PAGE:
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Daily Cross-Border Equity Flows: Pushed or Pulled?

Author

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  • John M. Griffin
  • Federico Nardari
  • Rene M. Stulz

Abstract

In a model that is consistent with the existence of a home bias and with foreign investors that are less informed than domestic investors, we show that unexpectedly high worldwide returns lead to net equity inflows into small countries. In addition, a small country experiences net equity inflows when its stocks earn unexpectedly high returns. We investigate these predictions using daily data on net equity flows for nine emerging market countries and find that equity flows are positively related to host country stock returns as well as market performance abroad. Both our theoretical model and our empirical analysis show that global stock return performance is an important factor in understanding equity flows.

Suggested Citation

  • John M. Griffin & Federico Nardari & Rene M. Stulz, 2002. "Daily Cross-Border Equity Flows: Pushed or Pulled?," NBER Working Papers 9000, National Bureau of Economic Research, Inc.
  • Handle: RePEc:nbr:nberwo:9000
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    References listed on IDEAS

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    Cited by:

    1. Garg, Reetika & Dua, Pami, 2014. "Foreign Portfolio Investment Flows to India: Determinants and Analysis," World Development, Elsevier, vol. 59(C), pages 16-28.
    2. Bekaert, Geert & Harvey, Campbell R., 2003. "Emerging markets finance," Journal of Empirical Finance, Elsevier, vol. 10(1-2), pages 3-56, February.
    3. P. Srinivasan & M. Kalaivani, 2015. "Determinants of Foreign Institutional Investment in India: An Empirical Analysis," Global Business Review, International Management Institute, vol. 16(3), pages 364-376, June.
    4. Harald Hau & Hélène Rey, 2006. "Exchange Rates, Equity Prices, and Capital Flows," Review of Financial Studies, Society for Financial Studies, vol. 19(1), pages 273-317.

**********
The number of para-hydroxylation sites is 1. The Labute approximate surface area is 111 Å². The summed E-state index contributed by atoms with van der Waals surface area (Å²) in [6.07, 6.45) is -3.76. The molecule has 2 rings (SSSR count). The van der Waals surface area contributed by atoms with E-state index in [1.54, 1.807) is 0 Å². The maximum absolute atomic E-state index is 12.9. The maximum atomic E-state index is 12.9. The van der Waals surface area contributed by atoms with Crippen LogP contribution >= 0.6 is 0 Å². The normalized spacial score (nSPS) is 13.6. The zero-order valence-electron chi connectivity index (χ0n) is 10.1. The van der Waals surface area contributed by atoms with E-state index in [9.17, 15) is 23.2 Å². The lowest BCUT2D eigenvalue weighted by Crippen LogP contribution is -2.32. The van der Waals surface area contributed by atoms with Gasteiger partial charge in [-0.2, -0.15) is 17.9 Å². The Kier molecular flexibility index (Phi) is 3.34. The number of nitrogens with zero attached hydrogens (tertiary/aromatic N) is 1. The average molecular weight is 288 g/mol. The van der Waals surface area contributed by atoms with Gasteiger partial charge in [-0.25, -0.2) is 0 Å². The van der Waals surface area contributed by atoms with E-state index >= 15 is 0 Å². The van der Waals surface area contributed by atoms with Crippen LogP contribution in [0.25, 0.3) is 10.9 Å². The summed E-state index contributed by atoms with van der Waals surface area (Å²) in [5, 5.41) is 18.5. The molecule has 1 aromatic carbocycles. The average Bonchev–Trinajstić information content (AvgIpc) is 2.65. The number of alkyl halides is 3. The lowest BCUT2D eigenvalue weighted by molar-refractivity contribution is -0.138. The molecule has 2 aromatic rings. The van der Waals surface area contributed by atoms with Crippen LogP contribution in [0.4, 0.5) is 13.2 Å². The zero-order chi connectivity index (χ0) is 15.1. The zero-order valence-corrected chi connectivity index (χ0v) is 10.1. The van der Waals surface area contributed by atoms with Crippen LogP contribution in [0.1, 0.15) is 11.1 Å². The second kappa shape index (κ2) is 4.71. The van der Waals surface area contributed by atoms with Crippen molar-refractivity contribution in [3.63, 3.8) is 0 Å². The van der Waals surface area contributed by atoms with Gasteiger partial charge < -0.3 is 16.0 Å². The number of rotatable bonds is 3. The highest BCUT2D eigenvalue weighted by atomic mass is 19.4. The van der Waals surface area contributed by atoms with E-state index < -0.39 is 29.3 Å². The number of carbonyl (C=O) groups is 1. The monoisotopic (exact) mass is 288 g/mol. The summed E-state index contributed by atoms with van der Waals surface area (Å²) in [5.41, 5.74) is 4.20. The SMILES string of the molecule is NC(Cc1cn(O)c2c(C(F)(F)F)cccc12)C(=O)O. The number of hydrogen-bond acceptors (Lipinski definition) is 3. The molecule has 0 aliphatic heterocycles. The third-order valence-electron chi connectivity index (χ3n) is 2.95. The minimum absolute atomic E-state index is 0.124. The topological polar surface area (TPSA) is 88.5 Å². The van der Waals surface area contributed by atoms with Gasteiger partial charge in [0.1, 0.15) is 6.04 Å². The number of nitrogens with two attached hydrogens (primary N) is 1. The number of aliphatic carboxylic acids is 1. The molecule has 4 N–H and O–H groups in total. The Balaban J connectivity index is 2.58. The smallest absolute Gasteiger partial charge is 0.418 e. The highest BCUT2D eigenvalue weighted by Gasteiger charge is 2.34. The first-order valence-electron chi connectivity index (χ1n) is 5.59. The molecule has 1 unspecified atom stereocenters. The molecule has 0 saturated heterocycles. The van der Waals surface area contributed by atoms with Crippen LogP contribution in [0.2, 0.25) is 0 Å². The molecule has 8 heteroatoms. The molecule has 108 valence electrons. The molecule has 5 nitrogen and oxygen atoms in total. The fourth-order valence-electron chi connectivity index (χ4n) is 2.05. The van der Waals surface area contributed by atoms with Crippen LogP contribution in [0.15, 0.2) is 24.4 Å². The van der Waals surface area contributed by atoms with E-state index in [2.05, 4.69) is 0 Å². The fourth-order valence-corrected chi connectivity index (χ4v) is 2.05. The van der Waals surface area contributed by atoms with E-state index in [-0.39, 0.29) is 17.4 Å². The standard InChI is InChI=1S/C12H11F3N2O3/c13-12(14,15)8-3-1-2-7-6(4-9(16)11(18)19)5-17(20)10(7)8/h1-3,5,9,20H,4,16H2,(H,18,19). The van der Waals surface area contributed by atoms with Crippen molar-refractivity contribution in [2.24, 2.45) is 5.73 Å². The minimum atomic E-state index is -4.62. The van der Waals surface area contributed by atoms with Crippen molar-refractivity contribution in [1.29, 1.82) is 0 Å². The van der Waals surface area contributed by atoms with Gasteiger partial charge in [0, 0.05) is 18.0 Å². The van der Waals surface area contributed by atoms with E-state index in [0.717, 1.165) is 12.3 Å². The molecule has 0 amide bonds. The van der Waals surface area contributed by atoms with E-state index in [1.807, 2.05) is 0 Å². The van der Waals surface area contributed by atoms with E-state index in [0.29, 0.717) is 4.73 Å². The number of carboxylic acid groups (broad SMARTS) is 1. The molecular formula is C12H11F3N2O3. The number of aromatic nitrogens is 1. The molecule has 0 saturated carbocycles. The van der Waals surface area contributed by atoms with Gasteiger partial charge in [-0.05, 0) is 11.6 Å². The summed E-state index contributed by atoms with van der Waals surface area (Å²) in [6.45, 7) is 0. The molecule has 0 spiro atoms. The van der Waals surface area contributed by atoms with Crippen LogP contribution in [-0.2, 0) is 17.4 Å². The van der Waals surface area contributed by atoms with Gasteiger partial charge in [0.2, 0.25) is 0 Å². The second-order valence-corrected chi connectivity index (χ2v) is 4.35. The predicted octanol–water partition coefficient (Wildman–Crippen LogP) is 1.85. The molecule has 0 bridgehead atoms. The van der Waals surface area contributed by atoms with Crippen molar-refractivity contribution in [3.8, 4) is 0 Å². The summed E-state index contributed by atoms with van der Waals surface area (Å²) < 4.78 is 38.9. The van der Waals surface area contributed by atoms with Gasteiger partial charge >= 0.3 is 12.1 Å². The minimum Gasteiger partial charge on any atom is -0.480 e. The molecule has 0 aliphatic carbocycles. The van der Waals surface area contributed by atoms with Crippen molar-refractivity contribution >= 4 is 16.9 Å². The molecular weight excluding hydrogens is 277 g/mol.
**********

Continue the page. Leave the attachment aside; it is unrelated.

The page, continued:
5. Rui Albuquerque & Gregory Bauer & Martin Schneider, 2004. "International Equity Flows and Returns: A Quantitative Equilibrium Approach," International Finance 0405006, University Library of Munich, Germany.
    6. Faisal Ahmed & Rabah Arezki & Norbert Funke, 2007. "The composition of capital flows to South Africa," Journal of International Development, John Wiley & Sons, Ltd., vol. 19(2), pages 275-294.
    7. Lin, Anchor Y., 2006. "Has the Asian crisis changed the role of foreign investors in emerging equity markets: Taiwan's experience," International Review of Economics & Finance, Elsevier, vol. 15(3), pages 364-382.
    8. Poonam Gupta & James P. F. Gordon, 2003. "Portfolio Flows Into India; Do Domestic Fundamentals Matter?," IMF Working Papers 03/20, International Monetary Fund.
    9. Kenneth A. Froot & Tarun Ramadorai, 2002. "Currency Returns, Institutional Investor Flows, and Exchange Rate Fundamentals," NBER Working Papers 9080, National Bureau of Economic Research, Inc.
    10. Lin, Anchor Y. & Swanson, Peggy E., 2008. "U.S. investors and global equity markets," International Review of Financial Analysis, Elsevier, vol. 17(1), pages 83-107.
    11. Kenneth A. Froot & Paul G. J. O'Connell, 2003. "The Risk Tolerance of International Investors," NBER Working Papers 10157, National Bureau of Economic Research, Inc.
    12. Chayawadee Chai-Anant & Corinna Ho, 2008. "Understanding Asian equity flows, market returns and exchange rates," BIS Working Papers 245, Bank for International Settlements.
    13. Bekaert, Geert & Harvey, Campbell R., 2002. "Research in emerging markets finance: looking to the future," Emerging Markets Review, Elsevier, vol. 3(4), pages 429-448, December.
    14. Ayhan Kose & Kenneth Rogoff & Eswar S Prasad & Shang-Jin Wei, 2003. "Effects of Financial Globalization on Developing Countries; Some Empirical Evidence," IMF Occasional Papers 220, International Monetary Fund.
    15. Amita Batra, 2003. "The Dynamics of foreign portfolio inflows and equity returns in India," Indian Council for Research on International Economic Relations, New Delhi Working Papers 109, Indian Council for Research on International Economic Relations, New Delhi, India.

    More about this item

    JEL classification:

    • G11 - Financial Economics - - General Financial Markets - - - Portfolio Choice; Investment Decisions
    • G15 - Financial Economics - - General Financial Markets - - - International Financial Markets

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